He followed me home
This week: Autumn thoughts; Kitcheneering; Moth spotting;
I’m struggling this week!
I have been busy, but have little to show for it. Looking back on this Saturday afternoon, I think I have just been doing “bitza” jobs.
You know the kind of thing. Bitza this and bitza that…
I have gained a new member of the family too.
In September my German neighbours “acquired” a young cat, who followed them home one night from the Kokot Restaurant on the other side of the village.
For a week, he went backwards and forwards with them, and turned up at my door when they were out in the car. His name is Yoda (just look at his ears!). He’ll grow into them,,,,
When they went back to Germany, my felines agreed he could stay.
I think he is between four and six months old. However he has been someone’s pet. He knows how to use cat flaps; understands litter trays; and likes nothing more than being turned upside down for a “tummy rub”.
In short, he has been very close to humans in his short life. I suspect whoever has had him has gone home for the winter and simply kicked him out. He found his way to the restaurant where it is warm and there is food, but was looking for his “humans”.
My neighbours have been back this last fortnight, however because of their old cats, they couldn’t take him back with them. So it looks like he has moved in with me.
He is extremely well behaved, understands his place in the hierarchy – the bottom – and has been accepted by the others. So on any given day, I may have 6½, 7½ or eight felines!
I was in Split on Thursday for the day. I needed hardware and building materials from Bauhaus; an extra bed from Pet Centar; and to look at trees for neighbours who want to plant something mature.
There were two large cruise ships in port and the old city was heaving with tourists. However in a hot autumn sun, I was still able to find a quiet corner to enjoy and ice cream.
The nights are lengthening noticeably now we are in the middle of October.
However, it is still warm in the sunshine, even if the overnight low is 16ºC.
Most native Mediterranean trees are evergreen, with just one or two, like the Fig, which are deciduous.
Those which are, have started to lose their leaves. However autumn in Dol usually does not mean the brilliant autumn colours which are so spectacular in more northern climates.
Rather the leaves go brown and fall. One exception is the grape vines. Their leaves do turn into vivid reds and scarlets.
The old vine which runs around the edge of my courtyard is just starting to take on its autumn colours.
As the nights darken, the days shorten and just occasionally there is a morning chill in the air, every fine warm day that we have is a bonus.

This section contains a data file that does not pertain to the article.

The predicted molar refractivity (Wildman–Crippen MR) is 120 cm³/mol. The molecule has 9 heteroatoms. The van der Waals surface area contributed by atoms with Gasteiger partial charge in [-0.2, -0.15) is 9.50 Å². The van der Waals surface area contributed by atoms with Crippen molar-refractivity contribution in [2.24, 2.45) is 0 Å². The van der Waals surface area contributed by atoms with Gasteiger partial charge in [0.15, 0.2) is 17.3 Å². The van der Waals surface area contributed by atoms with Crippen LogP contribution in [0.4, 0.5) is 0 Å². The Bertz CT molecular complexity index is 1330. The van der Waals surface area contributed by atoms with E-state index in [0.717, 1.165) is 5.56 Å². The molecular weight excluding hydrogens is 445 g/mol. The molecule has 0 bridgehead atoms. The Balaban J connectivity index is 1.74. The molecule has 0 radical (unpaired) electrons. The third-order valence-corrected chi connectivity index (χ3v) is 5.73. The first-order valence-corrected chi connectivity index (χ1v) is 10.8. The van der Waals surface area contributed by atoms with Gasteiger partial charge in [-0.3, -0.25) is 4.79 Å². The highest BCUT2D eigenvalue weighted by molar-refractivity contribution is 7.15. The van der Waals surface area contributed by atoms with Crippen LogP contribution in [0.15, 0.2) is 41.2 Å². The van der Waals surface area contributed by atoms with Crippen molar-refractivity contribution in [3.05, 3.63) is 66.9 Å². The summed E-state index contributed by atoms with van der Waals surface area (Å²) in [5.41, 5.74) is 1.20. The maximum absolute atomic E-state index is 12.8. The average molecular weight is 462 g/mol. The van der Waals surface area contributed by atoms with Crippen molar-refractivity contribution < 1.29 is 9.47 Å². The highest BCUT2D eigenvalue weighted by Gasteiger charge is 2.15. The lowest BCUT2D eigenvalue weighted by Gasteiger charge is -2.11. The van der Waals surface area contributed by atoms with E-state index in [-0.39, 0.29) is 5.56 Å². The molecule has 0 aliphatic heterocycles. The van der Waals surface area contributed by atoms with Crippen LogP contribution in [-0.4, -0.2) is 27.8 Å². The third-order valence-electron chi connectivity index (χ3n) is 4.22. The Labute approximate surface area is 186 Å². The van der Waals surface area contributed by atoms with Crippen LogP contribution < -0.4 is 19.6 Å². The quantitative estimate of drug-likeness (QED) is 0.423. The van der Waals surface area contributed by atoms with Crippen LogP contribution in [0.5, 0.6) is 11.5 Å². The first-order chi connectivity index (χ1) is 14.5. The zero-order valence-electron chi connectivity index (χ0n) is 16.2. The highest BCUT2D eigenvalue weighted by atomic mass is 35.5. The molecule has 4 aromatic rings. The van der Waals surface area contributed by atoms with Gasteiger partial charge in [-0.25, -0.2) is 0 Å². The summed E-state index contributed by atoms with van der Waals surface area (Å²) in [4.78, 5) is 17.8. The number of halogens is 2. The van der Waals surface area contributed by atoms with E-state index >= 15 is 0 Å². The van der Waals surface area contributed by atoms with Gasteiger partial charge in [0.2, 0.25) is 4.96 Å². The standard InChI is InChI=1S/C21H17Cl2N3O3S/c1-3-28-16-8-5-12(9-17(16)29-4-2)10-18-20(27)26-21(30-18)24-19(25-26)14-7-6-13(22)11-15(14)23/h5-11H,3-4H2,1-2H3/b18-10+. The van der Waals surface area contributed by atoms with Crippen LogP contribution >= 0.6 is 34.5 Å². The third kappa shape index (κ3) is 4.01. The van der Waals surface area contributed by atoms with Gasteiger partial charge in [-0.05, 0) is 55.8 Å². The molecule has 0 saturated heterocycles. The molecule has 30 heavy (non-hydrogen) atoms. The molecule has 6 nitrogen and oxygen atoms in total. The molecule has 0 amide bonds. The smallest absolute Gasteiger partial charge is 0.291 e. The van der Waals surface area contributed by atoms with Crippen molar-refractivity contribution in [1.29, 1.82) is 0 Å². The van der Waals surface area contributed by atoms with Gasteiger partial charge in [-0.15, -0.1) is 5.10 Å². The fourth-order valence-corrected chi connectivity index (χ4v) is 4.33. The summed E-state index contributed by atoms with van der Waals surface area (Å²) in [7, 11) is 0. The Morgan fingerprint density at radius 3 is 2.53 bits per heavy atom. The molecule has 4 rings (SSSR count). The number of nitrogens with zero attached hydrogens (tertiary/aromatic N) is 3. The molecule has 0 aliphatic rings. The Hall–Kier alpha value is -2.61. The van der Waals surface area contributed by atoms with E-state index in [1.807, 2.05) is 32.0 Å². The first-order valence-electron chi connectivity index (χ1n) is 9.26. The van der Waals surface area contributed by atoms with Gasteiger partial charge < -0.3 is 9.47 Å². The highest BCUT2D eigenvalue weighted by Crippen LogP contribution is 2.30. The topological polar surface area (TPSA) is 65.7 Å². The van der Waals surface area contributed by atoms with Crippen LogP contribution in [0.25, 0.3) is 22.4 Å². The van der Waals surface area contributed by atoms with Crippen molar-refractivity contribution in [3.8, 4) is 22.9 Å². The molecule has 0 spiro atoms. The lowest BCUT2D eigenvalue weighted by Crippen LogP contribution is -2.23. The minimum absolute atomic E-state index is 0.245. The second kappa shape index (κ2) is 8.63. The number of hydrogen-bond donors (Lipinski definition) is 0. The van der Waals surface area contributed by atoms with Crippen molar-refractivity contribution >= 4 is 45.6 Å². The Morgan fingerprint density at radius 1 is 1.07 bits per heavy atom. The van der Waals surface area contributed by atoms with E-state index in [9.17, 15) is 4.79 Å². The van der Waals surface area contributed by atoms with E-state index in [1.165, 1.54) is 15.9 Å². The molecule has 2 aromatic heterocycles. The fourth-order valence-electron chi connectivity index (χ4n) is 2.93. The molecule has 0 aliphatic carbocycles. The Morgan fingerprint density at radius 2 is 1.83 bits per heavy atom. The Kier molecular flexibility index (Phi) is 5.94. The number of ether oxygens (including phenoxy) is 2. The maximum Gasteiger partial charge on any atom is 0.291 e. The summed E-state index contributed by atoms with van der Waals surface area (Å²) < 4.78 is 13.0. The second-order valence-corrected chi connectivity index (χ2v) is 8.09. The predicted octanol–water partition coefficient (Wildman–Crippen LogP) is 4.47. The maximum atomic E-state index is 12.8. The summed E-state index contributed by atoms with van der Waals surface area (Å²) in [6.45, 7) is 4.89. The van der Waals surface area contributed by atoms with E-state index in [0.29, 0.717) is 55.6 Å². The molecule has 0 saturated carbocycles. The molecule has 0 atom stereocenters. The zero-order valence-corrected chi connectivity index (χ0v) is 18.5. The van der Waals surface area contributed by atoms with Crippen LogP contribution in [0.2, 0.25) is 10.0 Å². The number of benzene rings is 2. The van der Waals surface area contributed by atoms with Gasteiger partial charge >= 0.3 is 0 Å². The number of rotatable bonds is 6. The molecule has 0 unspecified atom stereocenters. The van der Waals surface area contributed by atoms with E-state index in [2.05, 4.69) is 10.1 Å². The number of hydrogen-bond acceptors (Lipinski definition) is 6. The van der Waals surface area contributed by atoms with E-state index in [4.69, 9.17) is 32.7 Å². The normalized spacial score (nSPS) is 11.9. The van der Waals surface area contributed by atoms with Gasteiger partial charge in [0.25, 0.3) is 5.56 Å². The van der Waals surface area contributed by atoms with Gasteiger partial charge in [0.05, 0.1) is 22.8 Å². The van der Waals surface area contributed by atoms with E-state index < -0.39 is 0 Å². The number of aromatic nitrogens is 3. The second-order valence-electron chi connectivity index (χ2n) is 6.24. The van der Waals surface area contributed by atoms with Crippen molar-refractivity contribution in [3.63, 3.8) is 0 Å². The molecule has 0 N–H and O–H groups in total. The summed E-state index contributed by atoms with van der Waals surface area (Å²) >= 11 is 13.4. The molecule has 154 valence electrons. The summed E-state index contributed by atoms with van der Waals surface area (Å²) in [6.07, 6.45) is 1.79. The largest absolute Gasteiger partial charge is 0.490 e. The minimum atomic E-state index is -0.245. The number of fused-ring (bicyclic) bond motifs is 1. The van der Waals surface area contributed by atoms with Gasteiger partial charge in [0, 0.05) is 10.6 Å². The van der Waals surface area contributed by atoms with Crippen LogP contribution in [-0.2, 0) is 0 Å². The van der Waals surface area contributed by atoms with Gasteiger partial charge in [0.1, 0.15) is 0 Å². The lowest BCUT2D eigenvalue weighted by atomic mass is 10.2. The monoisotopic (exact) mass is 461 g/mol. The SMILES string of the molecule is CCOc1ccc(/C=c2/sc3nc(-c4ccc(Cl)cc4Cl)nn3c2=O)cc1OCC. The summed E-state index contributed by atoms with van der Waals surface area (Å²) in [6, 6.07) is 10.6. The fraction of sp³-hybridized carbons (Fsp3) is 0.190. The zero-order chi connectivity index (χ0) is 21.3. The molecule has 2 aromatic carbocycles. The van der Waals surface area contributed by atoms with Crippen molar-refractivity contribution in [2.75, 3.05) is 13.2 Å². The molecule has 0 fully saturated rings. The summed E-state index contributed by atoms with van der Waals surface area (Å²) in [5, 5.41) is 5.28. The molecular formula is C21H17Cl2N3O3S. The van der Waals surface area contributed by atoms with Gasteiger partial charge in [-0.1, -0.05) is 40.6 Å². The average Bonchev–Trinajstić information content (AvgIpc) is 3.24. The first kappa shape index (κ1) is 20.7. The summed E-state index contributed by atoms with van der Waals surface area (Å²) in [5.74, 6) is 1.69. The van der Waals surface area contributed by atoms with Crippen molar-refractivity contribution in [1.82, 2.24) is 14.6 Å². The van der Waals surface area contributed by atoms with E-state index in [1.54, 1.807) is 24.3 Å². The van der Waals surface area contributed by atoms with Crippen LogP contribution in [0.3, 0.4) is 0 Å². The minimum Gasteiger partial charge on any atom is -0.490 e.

Looking ahead to this next week, we are going to have some cloudy, mild but wet days.
There does not look as though there will be huge amounts of rain and the temperatures are still warm. However this means that I will be doing inside jobs I think.
Having a compact kitchen means that I have only limited worktop space. One way to increase that, but retain flexibility, is to have a “mobile”. Mine is from the IKEA range.
However, like the other wooden worktops, it needs periodic maintenance.
This week I removed the wooden top and using my belt sander outside, I went over the surface with fine sandpaper to remove a couple of marks and stains.
After sanding and cleaning with a damp cloth, I used an IKEA oil to re-treat the top and once again make it impervious to dust, dirt and moisture.
When both sides have been treated and the oil has soaked in, I will fit the top back onto the frame and wheels.
Talking of wheels, the wheeled sliders for the refrigerator arrived this week. However when I put them under the appliance, they wouldn’t stay in place.
It required some engineering (albeit in wood) to make flat plates to fit over the turntable on the red slider and then to rout a space in the top to hold the feet of the appliance.
With four made-to-measure plates fitted to the sliders, I lifted the fridge into place and easily moved it under the corner worktop.
Another bit of kitcheneering has been to weld up a right angle corner gauge. I just wish I had some corners in my buildings which are right angles! But this tool will work anywhere.
When the sun is shining, there are large numbers of butterflies flying. However at night, I see few moths flying around our street lamps.
What I did find this week in the Polytunnel was this hawk moth caterpillar.
You can identify it as a hawk moth because of the barnacled appendage at its tail.
When I picked it up, it was as long as my ring finger and thrashed around violently to show its displeasure at being disturbed.
It is a fully mature caterpillar and is probably ready to pupate for the winter.
I have spent quite some time this week trying to identify it. I found a really useful website which lists all the Hawk Moth species in France.
We are not a million miles from France, so probably have some or all of the same species.
However even after spending hours looking and reading up, I think it is a Convolvulus Hawk-moth, Agrius convolvuli. But I am not certain because the colours do not match exactly.
However there does seem to be a huge variation in Agrius convolvuli caterpillar colours.
I have plenty of its food plants growing and I have found adult Convolvulus Hawk Moths.
But all it is, is my best guess…. NCG